RALEIGH (AP) — While other Southern states already have drawn the line on the federal health care overhaul, North Carolina doesn’t seem quite settled on whether to commit to insuring hundreds of thousands more people starting in 2014.
President Barack Obama’s Affordable Care Act was largely upheld by the U.S. Supreme Court in June, but the justices ruled that states can’t be penalized if they refuse to expand their Medicaid eligibility requirements to cover more uninsured adults, as the law directs.
Governors in five other states already have said they won’t participate. North Carolina politicians say they want more information before deciding which way they think state government should go.
“I think that North Carolina is more in a wait-and-see mode,” said Rep. Nelson Dollar, R-Wake, one of the state House’s chief budget-writers.
Democratic Gov. Beverly Perdue is still evaluating “what’s in the best interest of North Carolina families and North Carolina taxpayers,” spokeswoman Chris Mackey said. But since she leaves office in January, Perdue’s successor will likely set the tone on any expansion, which could cost the state hundreds of millions of dollars to carry out.
The General Assembly, which is currently in Republican hands, also will have a say. The Affordable Care Act also could be dismantled or reworked if Mitt Romney is elected president and both houses of Congress have Republican majorities.
The major-party candidates for governor, Democratic Lt. Gov. Walter Dalton and Republican Pat McCrory, have differing views on the wisdom of the Affordable Care Act. But both cautioned against rushing into expanding North Carolina’s Medicaid rolls, which currently total almost 1.6 million people — most of them poor children, older adults and the disabled.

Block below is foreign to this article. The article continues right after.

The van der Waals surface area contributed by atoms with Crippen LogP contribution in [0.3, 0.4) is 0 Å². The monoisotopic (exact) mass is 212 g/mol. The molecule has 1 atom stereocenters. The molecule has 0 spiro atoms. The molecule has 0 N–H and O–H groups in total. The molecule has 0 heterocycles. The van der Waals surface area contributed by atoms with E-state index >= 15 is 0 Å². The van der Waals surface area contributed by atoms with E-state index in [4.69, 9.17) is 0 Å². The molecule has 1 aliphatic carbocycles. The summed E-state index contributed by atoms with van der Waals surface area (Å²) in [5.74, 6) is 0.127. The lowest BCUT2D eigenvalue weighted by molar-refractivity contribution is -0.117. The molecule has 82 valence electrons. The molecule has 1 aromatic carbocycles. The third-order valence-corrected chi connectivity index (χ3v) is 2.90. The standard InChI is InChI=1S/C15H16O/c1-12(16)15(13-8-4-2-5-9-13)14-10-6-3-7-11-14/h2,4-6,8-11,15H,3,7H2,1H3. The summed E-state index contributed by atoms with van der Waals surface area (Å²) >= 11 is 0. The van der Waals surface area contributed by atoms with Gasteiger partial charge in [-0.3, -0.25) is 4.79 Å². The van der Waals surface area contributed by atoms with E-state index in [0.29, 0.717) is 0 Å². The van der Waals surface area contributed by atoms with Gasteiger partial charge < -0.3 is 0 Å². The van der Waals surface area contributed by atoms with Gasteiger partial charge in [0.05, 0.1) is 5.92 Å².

“Right now, I think we need to look at all the options that are available and see what the ramifications are,” McCrory said recently. But the former Charlotte mayor also said that, if elected, he would work with other governors and the next president to repeal the Affordable Care Act and replace it with “a more flexible system for each state.”
Consumers benefiting most from the Medicaid expansion would be adults earning slightly above federal poverty guidelines. The federal government would pick up the entire bill for newly eligible enrollees through 2016, with the state’s share ultimately rising to 10 percent.
While figures are being updated by the state, the nonpartisan North Carolina Institute of Medicine cited 2011 figures showing the Affordable Care Act could increase state Medicaid enrollment by 559,000 by 2019.
The state’s share would cost $830 million from 2014 to 2019, with the federal government paying more than $15 billion, an institute report said. The amounts include the state paying more for some new enrollees that already would qualify under current Medicaid rules.
Dalton said the Affordable Care Act should be amended but not repealed. He said he wants to know the fiscal impact of the federal influx of Medicaid funds. Critics of the Republican state budget have said Medicaid cuts are eliminating private-sector health care jobs.
“If we have an infusion of $15 billion, does that convert to jobs in the allied health care field, where we need jobs?” Dalton asked, adding he needed more answers before deciding on his expansion recommendation.
Rep. Verla Insko, D-Orange, wants the expansion because she said fewer uninsured people would end up in expensive hospital emergency rooms for routine treatment. Insko said whether North Carolina will participate in the expansion likely will come down to who’s in charge of state government, with the Republicans more likely to say no.
Senate leader Phil Berger, R-Rockingham, said the Legislature would think twice before committing to expanded Medicaid coverage because the state program has been beset by shortfalls.
“It’s a huge budget driver,” he said.